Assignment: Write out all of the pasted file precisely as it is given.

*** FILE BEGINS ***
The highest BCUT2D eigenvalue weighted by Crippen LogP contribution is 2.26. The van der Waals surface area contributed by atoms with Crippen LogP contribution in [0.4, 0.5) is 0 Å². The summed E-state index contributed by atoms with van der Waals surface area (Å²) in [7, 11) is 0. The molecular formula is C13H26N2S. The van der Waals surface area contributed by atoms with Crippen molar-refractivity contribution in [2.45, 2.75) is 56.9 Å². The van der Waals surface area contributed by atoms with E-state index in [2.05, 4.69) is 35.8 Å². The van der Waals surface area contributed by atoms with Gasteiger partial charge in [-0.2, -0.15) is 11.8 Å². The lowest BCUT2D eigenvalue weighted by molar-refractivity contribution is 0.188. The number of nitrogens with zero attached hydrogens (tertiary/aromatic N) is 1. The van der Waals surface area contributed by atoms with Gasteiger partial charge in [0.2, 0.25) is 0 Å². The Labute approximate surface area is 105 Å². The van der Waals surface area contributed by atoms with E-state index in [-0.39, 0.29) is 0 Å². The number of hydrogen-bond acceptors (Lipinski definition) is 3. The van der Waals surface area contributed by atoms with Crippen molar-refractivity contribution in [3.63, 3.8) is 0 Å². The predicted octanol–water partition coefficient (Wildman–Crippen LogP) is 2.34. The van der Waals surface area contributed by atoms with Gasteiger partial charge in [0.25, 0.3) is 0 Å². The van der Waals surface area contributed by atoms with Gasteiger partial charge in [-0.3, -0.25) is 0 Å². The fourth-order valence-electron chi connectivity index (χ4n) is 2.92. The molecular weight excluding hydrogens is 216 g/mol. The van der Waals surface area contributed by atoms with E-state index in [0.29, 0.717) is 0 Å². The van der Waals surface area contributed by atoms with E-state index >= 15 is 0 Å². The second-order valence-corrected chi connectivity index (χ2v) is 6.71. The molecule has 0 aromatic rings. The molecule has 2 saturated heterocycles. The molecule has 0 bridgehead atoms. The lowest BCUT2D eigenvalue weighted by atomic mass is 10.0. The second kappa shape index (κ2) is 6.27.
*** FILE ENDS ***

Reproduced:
The highest BCUT2D eigenvalue weighted by Crippen LogP contribution is 2.26. The van der Waals surface area contributed by atoms with Crippen LogP contribution in [0.4, 0.5) is 0 Å². The summed E-state index contributed by atoms with van der Waals surface area (Å²) in [7, 11) is 0. The molecular formula is C13H26N2S. The van der Waals surface area contributed by atoms with Crippen molar-refractivity contribution in [2.45, 2.75) is 56.9 Å². The van der Waals surface area contributed by atoms with E-state index in [2.05, 4.69) is 35.8 Å². The van der Waals surface area contributed by atoms with Gasteiger partial charge in [-0.2, -0.15) is 11.8 Å². The lowest BCUT2D eigenvalue weighted by molar-refractivity contribution is 0.188. The number of nitrogens with zero attached hydrogens (tertiary/aromatic N) is 1. The van der Waals surface area contributed by atoms with Gasteiger partial charge in [0.2, 0.25) is 0 Å². The Labute approximate surface area is 105 Å². The van der Waals surface area contributed by atoms with E-state index in [-0.39, 0.29) is 0 Å². The number of hydrogen-bond acceptors (Lipinski definition) is 3. The van der Waals surface area contributed by atoms with Crippen molar-refractivity contribution in [3.63, 3.8) is 0 Å². The predicted octanol–water partition coefficient (Wildman–Crippen LogP) is 2.34. The van der Waals surface area contributed by atoms with Gasteiger partial charge in [0.25, 0.3) is 0 Å². The van der Waals surface area contributed by atoms with Gasteiger partial charge in [-0.3, -0.25) is 0 Å². The fourth-order valence-electron chi connectivity index (χ4n) is 2.92. The molecular weight excluding hydrogens is 216 g/mol. The van der Waals surface area contributed by atoms with E-state index in [0.29, 0.717) is 0 Å². The van der Waals surface area contributed by atoms with E-state index >= 15 is 0 Å². The second-order valence-corrected chi connectivity index (χ2v) is 6.71. The molecule has 0 aromatic rings. The molecule has 2 saturated heterocycles. The molecule has 0 bridgehead atoms. The lowest BCUT2D eigenvalue weighted by atomic mass is 10.0. The second kappa shape index (κ2) is 6.27.